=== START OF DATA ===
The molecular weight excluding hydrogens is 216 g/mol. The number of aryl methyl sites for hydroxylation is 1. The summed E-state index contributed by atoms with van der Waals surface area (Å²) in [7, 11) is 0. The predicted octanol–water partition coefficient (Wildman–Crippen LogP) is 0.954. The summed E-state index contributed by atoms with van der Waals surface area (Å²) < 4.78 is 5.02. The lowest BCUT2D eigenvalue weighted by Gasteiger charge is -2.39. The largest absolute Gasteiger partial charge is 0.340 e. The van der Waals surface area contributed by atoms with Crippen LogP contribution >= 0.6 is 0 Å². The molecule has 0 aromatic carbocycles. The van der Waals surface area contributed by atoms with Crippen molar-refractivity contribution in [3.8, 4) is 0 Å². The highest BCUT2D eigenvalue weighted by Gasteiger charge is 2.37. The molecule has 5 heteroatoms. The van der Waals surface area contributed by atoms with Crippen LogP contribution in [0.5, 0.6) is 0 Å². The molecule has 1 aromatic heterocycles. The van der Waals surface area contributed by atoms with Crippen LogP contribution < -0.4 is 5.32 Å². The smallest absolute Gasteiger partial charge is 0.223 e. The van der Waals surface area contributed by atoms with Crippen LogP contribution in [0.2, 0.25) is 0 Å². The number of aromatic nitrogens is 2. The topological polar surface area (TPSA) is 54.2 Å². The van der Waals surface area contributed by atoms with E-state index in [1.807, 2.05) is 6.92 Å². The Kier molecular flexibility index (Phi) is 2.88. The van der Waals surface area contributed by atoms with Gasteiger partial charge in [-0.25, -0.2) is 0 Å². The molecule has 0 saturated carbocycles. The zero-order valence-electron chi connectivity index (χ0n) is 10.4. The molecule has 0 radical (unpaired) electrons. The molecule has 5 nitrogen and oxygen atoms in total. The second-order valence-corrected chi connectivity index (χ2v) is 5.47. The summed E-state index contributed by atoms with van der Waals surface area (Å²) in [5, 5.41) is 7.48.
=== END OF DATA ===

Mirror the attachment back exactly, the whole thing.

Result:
The molecular weight excluding hydrogens is 216 g/mol. The number of aryl methyl sites for hydroxylation is 1. The summed E-state index contributed by atoms with van der Waals surface area (Å²) in [7, 11) is 0. The predicted octanol–water partition coefficient (Wildman–Crippen LogP) is 0.954. The summed E-state index contributed by atoms with van der Waals surface area (Å²) < 4.78 is 5.02. The lowest BCUT2D eigenvalue weighted by Gasteiger charge is -2.39. The largest absolute Gasteiger partial charge is 0.340 e. The van der Waals surface area contributed by atoms with Crippen LogP contribution >= 0.6 is 0 Å². The molecule has 0 aromatic carbocycles. The van der Waals surface area contributed by atoms with Crippen molar-refractivity contribution in [3.8, 4) is 0 Å². The highest BCUT2D eigenvalue weighted by Gasteiger charge is 2.37. The molecule has 5 heteroatoms. The van der Waals surface area contributed by atoms with Crippen LogP contribution in [0.5, 0.6) is 0 Å². The molecule has 1 aromatic heterocycles. The van der Waals surface area contributed by atoms with Crippen LogP contribution < -0.4 is 5.32 Å². The smallest absolute Gasteiger partial charge is 0.223 e. The van der Waals surface area contributed by atoms with Crippen LogP contribution in [0.2, 0.25) is 0 Å². The number of aromatic nitrogens is 2. The topological polar surface area (TPSA) is 54.2 Å². The van der Waals surface area contributed by atoms with E-state index in [1.807, 2.05) is 6.92 Å². The Kier molecular flexibility index (Phi) is 2.88. The van der Waals surface area contributed by atoms with Gasteiger partial charge in [-0.25, -0.2) is 0 Å². The molecule has 0 saturated carbocycles. The zero-order valence-electron chi connectivity index (χ0n) is 10.4. The molecule has 0 radical (unpaired) electrons. The molecule has 5 nitrogen and oxygen atoms in total. The second-order valence-corrected chi connectivity index (χ2v) is 5.47. The summed E-state index contributed by atoms with van der Waals surface area (Å²) in [5, 5.41) is 7.48.